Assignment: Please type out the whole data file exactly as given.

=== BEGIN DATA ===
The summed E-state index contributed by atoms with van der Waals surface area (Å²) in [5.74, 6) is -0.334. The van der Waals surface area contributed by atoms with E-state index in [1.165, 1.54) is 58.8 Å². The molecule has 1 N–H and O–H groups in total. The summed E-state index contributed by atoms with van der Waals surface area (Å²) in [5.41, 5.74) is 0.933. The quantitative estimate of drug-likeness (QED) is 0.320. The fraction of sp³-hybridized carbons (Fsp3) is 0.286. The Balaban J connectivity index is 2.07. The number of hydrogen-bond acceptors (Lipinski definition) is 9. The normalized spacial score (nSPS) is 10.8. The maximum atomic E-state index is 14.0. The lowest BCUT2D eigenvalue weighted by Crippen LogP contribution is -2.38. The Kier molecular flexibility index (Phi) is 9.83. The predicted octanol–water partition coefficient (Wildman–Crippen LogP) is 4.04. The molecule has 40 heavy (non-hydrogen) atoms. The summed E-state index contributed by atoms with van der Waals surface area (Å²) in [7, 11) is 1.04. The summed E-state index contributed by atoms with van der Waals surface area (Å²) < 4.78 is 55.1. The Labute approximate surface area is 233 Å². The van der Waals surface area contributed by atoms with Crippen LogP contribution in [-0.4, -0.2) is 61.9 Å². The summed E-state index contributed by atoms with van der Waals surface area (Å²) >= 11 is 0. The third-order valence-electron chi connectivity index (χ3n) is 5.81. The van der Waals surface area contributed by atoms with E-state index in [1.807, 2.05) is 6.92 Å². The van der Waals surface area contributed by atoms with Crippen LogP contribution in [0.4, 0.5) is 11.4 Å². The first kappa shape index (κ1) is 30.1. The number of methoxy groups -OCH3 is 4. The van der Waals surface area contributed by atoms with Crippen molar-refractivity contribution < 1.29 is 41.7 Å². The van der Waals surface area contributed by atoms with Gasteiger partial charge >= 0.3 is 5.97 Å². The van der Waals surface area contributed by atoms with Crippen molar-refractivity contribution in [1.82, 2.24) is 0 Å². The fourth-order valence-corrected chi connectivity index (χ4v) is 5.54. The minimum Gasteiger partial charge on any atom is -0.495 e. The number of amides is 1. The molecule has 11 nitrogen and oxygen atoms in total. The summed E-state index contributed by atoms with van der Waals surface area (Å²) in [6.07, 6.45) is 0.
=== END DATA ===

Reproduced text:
The summed E-state index contributed by atoms with van der Waals surface area (Å²) in [5.74, 6) is -0.334. The van der Waals surface area contributed by atoms with E-state index in [1.165, 1.54) is 58.8 Å². The molecule has 1 N–H and O–H groups in total. The summed E-state index contributed by atoms with van der Waals surface area (Å²) in [5.41, 5.74) is 0.933. The quantitative estimate of drug-likeness (QED) is 0.320. The fraction of sp³-hybridized carbons (Fsp3) is 0.286. The Balaban J connectivity index is 2.07. The number of hydrogen-bond acceptors (Lipinski definition) is 9. The normalized spacial score (nSPS) is 10.8. The maximum atomic E-state index is 14.0. The lowest BCUT2D eigenvalue weighted by Crippen LogP contribution is -2.38. The Kier molecular flexibility index (Phi) is 9.83. The predicted octanol–water partition coefficient (Wildman–Crippen LogP) is 4.04. The molecule has 40 heavy (non-hydrogen) atoms. The summed E-state index contributed by atoms with van der Waals surface area (Å²) in [7, 11) is 1.04. The summed E-state index contributed by atoms with van der Waals surface area (Å²) < 4.78 is 55.1. The Labute approximate surface area is 233 Å². The van der Waals surface area contributed by atoms with Crippen LogP contribution in [-0.4, -0.2) is 61.9 Å². The summed E-state index contributed by atoms with van der Waals surface area (Å²) >= 11 is 0. The third-order valence-electron chi connectivity index (χ3n) is 5.81. The van der Waals surface area contributed by atoms with E-state index in [1.807, 2.05) is 6.92 Å². The van der Waals surface area contributed by atoms with Crippen LogP contribution in [0.4, 0.5) is 11.4 Å². The first kappa shape index (κ1) is 30.1. The number of methoxy groups -OCH3 is 4. The van der Waals surface area contributed by atoms with Crippen molar-refractivity contribution < 1.29 is 41.7 Å². The van der Waals surface area contributed by atoms with Gasteiger partial charge >= 0.3 is 5.97 Å². The van der Waals surface area contributed by atoms with Crippen molar-refractivity contribution in [1.82, 2.24) is 0 Å². The fourth-order valence-corrected chi connectivity index (χ4v) is 5.54. The minimum Gasteiger partial charge on any atom is -0.495 e. The number of amides is 1. The molecule has 11 nitrogen and oxygen atoms in total. The summed E-state index contributed by atoms with van der Waals surface area (Å²) in [6.07, 6.45) is 0.